Confluent HUVEC monolayers (1st and 2nd passage) were cultured on fibronectin-coated polycarbonate filters of a Transwell system (pore size 3.0 μm). Permeability measurements were performed within the next 4 and 6 days, as described previously (52, 54). Briefly, macromolecular passage across HUVEC monolayers was investigated from measurements of horseradish peroxidase transfer before and after disruption of the EC barrier with a VE-cadherin blocking antibody (6.25 μg/ml). Effects of Rho kinase inhibition were investigated by preincubating HUVEC monolayers with 10 μM Rho kinase inhibitor Y-27632 for 30 min before experiments.
Evaluation of RhoA activity.
Expression of RhoA was measured with a RhoA G-LISA Biochem kit according to the manufacturer's protocol (Cytoskeleton, Denver, CO).
Imaging for immunofluorescence.
ECs were fixed at room temperature with 2% formaldehyde in PBS (incubation time 10 min) and stained for VE-cadherin or vinculin, as previously described (53). F-actin was visualized by staining with rhodamine-phalloidin. Cell nuclei were visualized with 4,6-diamidino-2-phenylindole. All images were obtained using three-dimensional digital imaging technology as previously described.
Statistical differences between groups of data were assessed using one-tailed paired t-tests. Differences with P ≤ 0.05 were considered significant. All error bars plot standard errors, unless otherwise indicated.
RESULTS AND DISCUSSION
Substrate stiffening enhances EC monolayer traction forces.
HUVEC monolayers were cultured within 150- to 200-μm-diameter micropatterned circular collagen islands. Each collagen island was patterned on a polyacrylamide gel of defined stiffness. Gel stiffness (Young's modulus) spanned a wide range (1.2–90 kPa) that encompassed physiologically relevant values. Micropatterning cells, as just described, enabled us to view changes in the entire monolayer within the microscope field of view.
Phase contrast images of the monolayers revealed 6–15 ECs per circular collagen island (Fig. 1, A and B). This cell count did not vary with substrate stiffness, nor did morphology(59), basal distribution of vinculin in focal adhesions, or VE-cadherin in EC junctions (Supplemental Fig. S1). (Supplemental data for this article is available online at the American Journal of Physiology-Cell Physiology website.) However, F-actin content in the EC cytoskeleton was markedly increased on stiffer substrates (Fig. 1D) in a manner comparable to dependencies of F-actin content on substrate stiffness reported in epithelial cell groups (10).
To measure the tractions that the EC monolayer exerts on its substrate, we used traction force microscopy (4). These tractions were higher in monolayer ECs than in single ECs (Supplemental Fig. S2). Furthermore, the tractions were characterized by punctate force hot spots located prominently at the monolayer edge. These traction distributions were similar across substrates of all stiffnesses but were enhanced substantially with progressive substrate stiffening (Fig. 1C). This behavior was observed not only in HUVECs but also in rat pulmonary microvascular endothelial cells and rat brain endothelial cells (data not shown).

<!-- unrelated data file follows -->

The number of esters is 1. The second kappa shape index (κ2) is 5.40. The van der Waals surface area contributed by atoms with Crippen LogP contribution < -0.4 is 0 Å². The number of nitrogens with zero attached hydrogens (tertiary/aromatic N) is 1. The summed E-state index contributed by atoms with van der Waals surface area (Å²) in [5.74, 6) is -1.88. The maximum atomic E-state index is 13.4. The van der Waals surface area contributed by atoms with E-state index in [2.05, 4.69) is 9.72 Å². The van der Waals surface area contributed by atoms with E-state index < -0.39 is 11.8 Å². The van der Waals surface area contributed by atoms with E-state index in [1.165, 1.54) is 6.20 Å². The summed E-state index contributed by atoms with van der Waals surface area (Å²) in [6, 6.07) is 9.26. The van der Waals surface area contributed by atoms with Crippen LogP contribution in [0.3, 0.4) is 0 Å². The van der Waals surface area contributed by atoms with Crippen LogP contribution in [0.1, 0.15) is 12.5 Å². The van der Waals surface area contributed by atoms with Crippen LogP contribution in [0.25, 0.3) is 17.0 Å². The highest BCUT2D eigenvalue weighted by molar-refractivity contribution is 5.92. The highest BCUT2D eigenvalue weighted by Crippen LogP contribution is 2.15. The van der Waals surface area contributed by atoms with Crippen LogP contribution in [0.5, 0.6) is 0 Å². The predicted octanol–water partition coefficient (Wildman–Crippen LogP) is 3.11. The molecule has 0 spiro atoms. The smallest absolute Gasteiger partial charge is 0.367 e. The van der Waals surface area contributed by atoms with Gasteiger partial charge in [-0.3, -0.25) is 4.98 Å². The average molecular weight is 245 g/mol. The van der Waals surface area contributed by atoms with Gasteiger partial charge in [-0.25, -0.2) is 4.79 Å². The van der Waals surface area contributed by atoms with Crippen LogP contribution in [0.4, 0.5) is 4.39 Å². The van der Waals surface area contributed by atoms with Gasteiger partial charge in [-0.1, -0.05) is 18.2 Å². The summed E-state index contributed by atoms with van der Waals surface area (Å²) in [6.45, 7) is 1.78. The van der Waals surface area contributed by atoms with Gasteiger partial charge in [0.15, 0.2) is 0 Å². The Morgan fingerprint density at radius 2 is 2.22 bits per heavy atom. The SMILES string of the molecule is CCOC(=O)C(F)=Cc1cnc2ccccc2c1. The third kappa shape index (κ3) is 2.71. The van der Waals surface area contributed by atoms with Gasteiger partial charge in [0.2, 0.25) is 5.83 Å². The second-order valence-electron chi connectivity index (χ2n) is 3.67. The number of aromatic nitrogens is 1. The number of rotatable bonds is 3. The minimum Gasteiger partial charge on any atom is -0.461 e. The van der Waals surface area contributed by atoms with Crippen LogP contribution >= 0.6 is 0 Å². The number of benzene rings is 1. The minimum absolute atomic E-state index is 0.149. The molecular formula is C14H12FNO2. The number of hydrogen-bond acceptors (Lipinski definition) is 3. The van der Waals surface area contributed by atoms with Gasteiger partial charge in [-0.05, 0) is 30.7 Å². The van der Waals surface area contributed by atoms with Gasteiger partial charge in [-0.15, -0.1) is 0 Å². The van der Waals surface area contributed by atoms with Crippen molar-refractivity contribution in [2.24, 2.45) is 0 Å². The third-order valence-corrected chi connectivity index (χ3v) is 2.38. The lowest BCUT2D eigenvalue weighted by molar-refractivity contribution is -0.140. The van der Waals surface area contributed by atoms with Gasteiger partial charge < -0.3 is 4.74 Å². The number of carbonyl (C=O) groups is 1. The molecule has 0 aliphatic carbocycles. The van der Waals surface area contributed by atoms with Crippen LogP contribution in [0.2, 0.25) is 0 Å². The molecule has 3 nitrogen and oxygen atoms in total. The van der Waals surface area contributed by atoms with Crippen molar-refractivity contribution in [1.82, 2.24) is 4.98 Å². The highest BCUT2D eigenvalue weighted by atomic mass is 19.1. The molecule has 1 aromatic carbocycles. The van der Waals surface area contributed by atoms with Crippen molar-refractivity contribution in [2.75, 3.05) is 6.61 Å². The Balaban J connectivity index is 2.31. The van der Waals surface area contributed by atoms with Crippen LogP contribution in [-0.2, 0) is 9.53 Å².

Substrate stiffening enhances VE-cadherin-mediated forces.
Next, we probed the effects of substrate stiffening on EC junctional adhesiveness and intercellular force transmission. VE-cadherin-mediated adherens junctions are generally considered the dominant and most universal structure for stabilizing interendothelial junctions (15, 26, 56). We therefore focused on its role in mediating EC intercellular forces.
EC monolayers were plated across a range of substrate stiffnesses and treated with a monoclonal antibody that blocked VE-cadherin homotypic interactions (9). The VE-cadherin blocking antibody induced junctional breakage and gap formation on all substrates (Fig. 2). At the same time, net monolayer contraction, as quantified by the contractile moment of the overall EC monolayer, decreased (Fig. 2B). Forces borne by VE-cadherin interactions were greater when the substrate was stiffer (Fig. 2C), but when scaled by overall monolayer contraction, the fraction of forces supported by VE-cadherin was similar across all substrates (Fig. 2D). These findings imply that it is the overall force in the EC monolayer rather than VE-cadherin that sets the level of forces borne by VE-cadherin interactions. These findings also establish that VE-cadherin-mediated junctions bear approximately one-half of the overall contractile forces in intact EC monolayers.
To exclude nonspecific effects of the VE-cadherin blocking antibody on EC monolayer response, we tested the effects of the VE-cadherin blocking antibody on single ECs. No appreciable changes in single EC forces were observed (Supplemental Fig. S3).
Substrate stiffening promotes thrombin-induced gap formation.
To investigate how substrate stiffening regulates EC monolayer integrity, we exposed EC monolayers to thrombin (1 U/ml), a hyperpermeability stimulus (17, 51). In response to thrombin's effect on cells on soft substrates, cells comprising the monolayer contracted collectively, visible gaps did not form, and the monolayer stayed intact (Fig. 1A). In response to thrombin's effect on cells on stiff substrates, by contrast, cells comprising the monolayer contracted individually, large gaps arose between adjacent cells, and the monolayer became severely disrupted (Fig. 1B).
On a soft substrate, thrombin induced the formation of diffuse F-actin filaments. On a stiff substrate, by contrast, thrombin induced the formation of prominent F-actin stress fibers (Fig. 1D).
With thrombin, gaps form where force enhancements are largest.
Next, we used traction force microscopy to measure the underlying physical forces. In response to thrombin, the traction force magnitudes were enhanced by about a factor of three for 1.2- and 4-kPa substrates and by a factor of two for 11-kPa substrates with reference to their respective baseline values (Fig. 1C). On softer substrates, force enhancement occurred predominately at preexisting hot spots at the monolayer edge, whereas on stiffer substrates, force enhancement occurred within central regions of the monolayer (Fig. 1, A and B). The locus of enhanced forces correlated spatially with the formation of the largest gaps (Fig. 1B, arrows).
With thrombin, gap formation is associated with Rho kinase activity.